These day-care providers yelled “vote no” outside the House. “Vote yes” and “vote no” echoed throughout the Capitol.
Photos by Glen Stubbe • firstname.lastname@example.org,
DFL House Speaker Paul Thissen, left, and House GOP leader Kurt Daudt talked about the budget bills coming out of conference committees.
Rep. Kelby Woodard, R-Belle Plaine, the assistant minority leader, walked through a pro-union crowd.
Stacks of printed bills and amendments at the start of Saturday’s debate were a good indication of the hard work ahead.
Photos by Glen Stubbe • email@example.com,
Union showdown takes center stage at Minnesota Capitol
- Article by: Baird Helgeson and Jim Ragsdale
- Star Tribune staff writers
- May 19, 2013 - 12:30 AM
The Minnesota Legislature edged Saturday toward a dramatic showdown over the most sweeping union expansion in recent history as legislators braced for an overnight marathon debate on the proposal.
The highly anticipated watershed over whether child-care workers can unionize came after an already grueling day that saw legislators take up several large budget measures and race to finish last-minute changes to a $2 billion tax bill that includes aid for hallmark projects, including the Mayo Clinic and Mall of America. Legislators must adjourn the session by midnight on Monday.
Fiery crowds on both sides of the union debate built in the Capitol throughout the day, some of them having already fought over the issue for close to a decade.
“We’ll have a legal voice to collectively bargain with the state,” said Sharon O’Boyle, a child-care provider in Washington County. “That’s what we need — we need that legal voice.”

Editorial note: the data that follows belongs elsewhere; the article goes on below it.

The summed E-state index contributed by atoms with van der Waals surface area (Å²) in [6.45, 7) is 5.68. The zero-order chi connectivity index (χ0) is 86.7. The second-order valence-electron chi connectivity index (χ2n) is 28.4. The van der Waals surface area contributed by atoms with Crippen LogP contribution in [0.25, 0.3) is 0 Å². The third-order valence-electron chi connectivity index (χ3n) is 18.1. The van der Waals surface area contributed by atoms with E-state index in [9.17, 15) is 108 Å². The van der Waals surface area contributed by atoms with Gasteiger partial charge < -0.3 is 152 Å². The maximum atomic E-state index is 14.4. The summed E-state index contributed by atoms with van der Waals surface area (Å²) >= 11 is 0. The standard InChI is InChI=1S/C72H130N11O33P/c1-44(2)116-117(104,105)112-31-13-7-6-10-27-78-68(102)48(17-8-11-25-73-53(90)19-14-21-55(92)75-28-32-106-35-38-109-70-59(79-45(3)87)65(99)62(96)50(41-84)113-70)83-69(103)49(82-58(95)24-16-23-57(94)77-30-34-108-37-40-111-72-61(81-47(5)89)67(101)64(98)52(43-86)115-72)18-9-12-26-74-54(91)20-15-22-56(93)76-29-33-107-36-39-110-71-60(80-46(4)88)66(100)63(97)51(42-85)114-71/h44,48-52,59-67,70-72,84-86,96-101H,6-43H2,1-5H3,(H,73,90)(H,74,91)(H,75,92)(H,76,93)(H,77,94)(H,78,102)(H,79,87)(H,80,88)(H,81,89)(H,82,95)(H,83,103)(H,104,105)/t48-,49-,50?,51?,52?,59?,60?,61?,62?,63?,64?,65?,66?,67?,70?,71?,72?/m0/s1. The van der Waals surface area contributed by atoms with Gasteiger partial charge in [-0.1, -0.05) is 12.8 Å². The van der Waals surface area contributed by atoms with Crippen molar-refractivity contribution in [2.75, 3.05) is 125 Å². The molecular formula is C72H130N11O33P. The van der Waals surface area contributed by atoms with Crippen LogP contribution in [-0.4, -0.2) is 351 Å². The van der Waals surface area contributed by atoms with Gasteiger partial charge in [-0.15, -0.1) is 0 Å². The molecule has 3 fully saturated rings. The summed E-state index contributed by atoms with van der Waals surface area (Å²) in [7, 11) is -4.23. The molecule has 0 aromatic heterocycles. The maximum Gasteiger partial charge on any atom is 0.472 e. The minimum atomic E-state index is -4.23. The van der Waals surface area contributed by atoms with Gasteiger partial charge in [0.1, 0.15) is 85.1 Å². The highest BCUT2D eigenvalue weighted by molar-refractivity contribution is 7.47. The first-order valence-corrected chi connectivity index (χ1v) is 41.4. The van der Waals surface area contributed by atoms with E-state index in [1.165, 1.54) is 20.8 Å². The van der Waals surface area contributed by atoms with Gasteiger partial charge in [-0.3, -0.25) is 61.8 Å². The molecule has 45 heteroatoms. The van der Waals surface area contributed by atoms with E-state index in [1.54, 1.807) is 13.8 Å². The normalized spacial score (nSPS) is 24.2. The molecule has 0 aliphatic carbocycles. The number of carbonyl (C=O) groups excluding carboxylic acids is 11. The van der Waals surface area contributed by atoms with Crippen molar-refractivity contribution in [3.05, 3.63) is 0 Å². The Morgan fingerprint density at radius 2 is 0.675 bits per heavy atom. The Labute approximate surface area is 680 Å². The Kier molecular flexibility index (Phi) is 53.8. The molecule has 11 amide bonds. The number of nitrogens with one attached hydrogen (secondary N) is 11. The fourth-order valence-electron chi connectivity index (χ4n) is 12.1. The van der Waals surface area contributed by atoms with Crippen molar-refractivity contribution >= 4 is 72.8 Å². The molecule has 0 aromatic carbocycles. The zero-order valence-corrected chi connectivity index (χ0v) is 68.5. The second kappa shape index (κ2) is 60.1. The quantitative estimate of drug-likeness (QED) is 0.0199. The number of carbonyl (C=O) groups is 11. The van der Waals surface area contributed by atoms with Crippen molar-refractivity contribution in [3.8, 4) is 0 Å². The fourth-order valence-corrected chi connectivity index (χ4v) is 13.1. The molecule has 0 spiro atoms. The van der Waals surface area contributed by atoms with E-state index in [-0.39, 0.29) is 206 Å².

Jennifer Parrish operates a family child-care business in Rochester and has been fighting child-care unionization for eight years. “I’m tired, and quite frankly, I’m broke,” she said. “The way the bill is written, the deck is definitely stacked in the union’s favor.”
The labor debate is the last stand for opponents of a proposal to allow child-care and home health workers to unionize. If successful, the state’s two largest unions could add more than 20,000 new dues-paying members. Those unions could then represent the workers in negotiations with the state. Unions would have until 2017 to convince home health workers or child-care workers to organize. Neither group would have the right to strike, according to the proposal.
Many political watchers consider it the most consequential vote of the session, potentially more destructive to the DFL majorities than last week’s vote to legalize same-sex marriage.
“I believe this is more of a private business issue and an attack on entrepreneurship,” said Rep. Tim Kelley, R-Red Wing. About 70 percent of messages from his district have been against the measure, he said. “I guess overreaching would be not a strong enough word.”
Rep. Jason Metsa, DFL-Virginia, said that unionized child-care providers would be in a stronger position to fight for better funding, and better care, for children.
“It’s really about kids when you come down to it, and making sure the funding is there for them,” Metsa said. “Giving people the opportunity to vote for themselves is what we are doing here. The Legislature is not creating a union.”
The union proposal stirred the Senate to a 17-hour debate last week, breaking records for length and betraying a rancor on an issue that threatens to consume the end of the session. The Senate passed the measure by only three votes.
The House debate, which had not started at the time this edition went to press, is expected to match the Senate’s marathon debate and stretch well into Sunday.
Adding to the frenzy inside the Capitol, activists on both sides of the unionization issue were joined by advocates for driver’s licenses for undocumented immigrants. A group of traditional Aztec dancers fired up the crowds as they sought to urge the House and Senate to take up the drivers’ license bill. Gov. Mark Dayton opposes the bill, which kills its chances for the year.